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Dear Editor,

I write in response to Michael Ellis’ recent letter about Joe Straus and “the transgenders.”

Joe Straus may be the most intelligent Republican in Austin. Granted, this may be akin to saying that someone is the thinnest kid at fat camp (and since I used to weigh 349 pounds I’m allowed to make that joke), but hear me out.

First, neither Texas nor the United States is a religious theocracy. I would suggest Michael re-reads the First Amendment to the U.S. Constitution if he is unclear on this. And if a religious theocracy is your philosophical bent, a one-way plane trip to Iran or Saudi Arabia is readily available.

I fail to understand why the American political right seeks to shore up their positions by quoting from the Bible. Spoiler alert: if you need to make arguments that are at least 2,000 years old, you should probably re-examine your position.

And given that some Christians cherry-pick which bits and pieces from the Bible they will observe, like some kind of Golden Corral all-you-can-eat buffet, how exactly does it help? I see plenty of Christians with religious tattoos (violating Leviticus 19:28); eating shellfish and pork (Leviticus 11:9-12 and 11:7), and even heretically wearing mixed-blend shirts (Leviticus 19:19 – side note, I bet Leviticus was a real hoot at parties). So, why is it OK for them to do that, but LGBTQ people are verboten?

Some in Texas are yet again trying to push their religious beliefs on the rest of us, and attempting to legislate their morality. In the same way that the attempted abortion restrictions from a few years ago (those ultimately struck down as unconstitutional) were couched instead as “protecting women’s health”, the bathroom discrimination issue has become about “protecting our women and children.” It is a “solution” entirely in search of a problem. Advocates of the proposed law cannot point to a single example of “the transgenders” threatening the safety of a woman or girl in a bathroom. And even if they could, those actions would already be illegal under existing law.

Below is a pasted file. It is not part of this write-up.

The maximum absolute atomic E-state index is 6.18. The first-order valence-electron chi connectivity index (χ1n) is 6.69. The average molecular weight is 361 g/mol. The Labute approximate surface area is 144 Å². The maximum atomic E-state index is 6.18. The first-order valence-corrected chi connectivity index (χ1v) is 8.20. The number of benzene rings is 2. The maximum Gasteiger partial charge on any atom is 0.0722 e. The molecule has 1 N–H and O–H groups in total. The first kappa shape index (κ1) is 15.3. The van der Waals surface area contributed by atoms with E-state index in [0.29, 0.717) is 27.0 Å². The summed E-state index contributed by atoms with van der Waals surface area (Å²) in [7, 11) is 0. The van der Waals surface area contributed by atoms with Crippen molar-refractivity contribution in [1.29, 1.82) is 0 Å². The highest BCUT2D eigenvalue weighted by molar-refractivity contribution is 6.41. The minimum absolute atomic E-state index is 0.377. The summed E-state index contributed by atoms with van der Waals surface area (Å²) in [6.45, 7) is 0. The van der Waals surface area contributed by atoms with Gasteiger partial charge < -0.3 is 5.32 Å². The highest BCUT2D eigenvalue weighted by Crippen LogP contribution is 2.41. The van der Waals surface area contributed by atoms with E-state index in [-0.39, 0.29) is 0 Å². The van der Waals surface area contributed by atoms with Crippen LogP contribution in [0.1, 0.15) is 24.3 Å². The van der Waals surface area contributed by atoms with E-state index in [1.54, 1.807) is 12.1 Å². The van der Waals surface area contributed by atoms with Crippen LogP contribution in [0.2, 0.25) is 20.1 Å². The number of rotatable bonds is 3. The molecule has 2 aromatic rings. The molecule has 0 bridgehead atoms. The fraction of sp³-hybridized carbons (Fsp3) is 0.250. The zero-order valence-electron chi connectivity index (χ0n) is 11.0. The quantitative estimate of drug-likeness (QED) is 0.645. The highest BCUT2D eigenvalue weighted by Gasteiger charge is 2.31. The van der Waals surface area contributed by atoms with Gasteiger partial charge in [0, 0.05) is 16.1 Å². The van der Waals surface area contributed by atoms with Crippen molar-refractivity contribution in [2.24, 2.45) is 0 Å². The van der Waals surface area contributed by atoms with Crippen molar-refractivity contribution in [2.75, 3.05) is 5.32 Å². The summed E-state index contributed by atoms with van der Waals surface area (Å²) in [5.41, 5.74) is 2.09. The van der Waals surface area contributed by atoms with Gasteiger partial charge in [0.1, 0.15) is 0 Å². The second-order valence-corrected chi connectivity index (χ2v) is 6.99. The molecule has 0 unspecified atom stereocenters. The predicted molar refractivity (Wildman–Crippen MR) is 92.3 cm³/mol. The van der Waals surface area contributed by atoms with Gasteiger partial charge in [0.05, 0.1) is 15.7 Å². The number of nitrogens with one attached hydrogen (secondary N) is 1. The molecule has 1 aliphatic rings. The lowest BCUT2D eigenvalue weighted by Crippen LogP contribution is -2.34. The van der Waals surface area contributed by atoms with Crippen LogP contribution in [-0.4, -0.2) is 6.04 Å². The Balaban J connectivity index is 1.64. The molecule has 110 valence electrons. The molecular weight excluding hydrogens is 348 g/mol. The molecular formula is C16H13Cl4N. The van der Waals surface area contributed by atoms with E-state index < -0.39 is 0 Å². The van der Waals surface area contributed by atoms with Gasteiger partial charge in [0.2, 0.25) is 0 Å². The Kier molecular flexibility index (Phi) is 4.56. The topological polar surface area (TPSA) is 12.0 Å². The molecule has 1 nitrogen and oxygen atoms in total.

Joe Straus understands that the average Texan doesn’t give a fig about this. He knows that if this were enacted then the state would experience significant financial loss due to boycotts from companies and sporting organizations. This is precisely what happened in North Carolina a couple of years ago, and those changes were mostly rolled back just a few months later once this became apparent. Straus has also said that “I don’t want the suicide of a single Texan on my hands,” which is a surprisingly enlightened opinion for a Texas conservative.

The takeaway here is that Michael Ellis and his ilk are on the wrong side of history. A bathroom bill would do nothing – zero – nada, to protect women and children. It is merely the latest cudgel that some on the extreme right want to use in order to beat down those different than themselves. It should be rejected, and ridiculed. We need only look to the events that transpired in Charlottesville, Va., over the weekend to see what can happen when you fail to unequivocally condemn that which is evil and vile. The bathroom bill is evil and vile. It should be left to die.


Simon Nash, Mineral Wells

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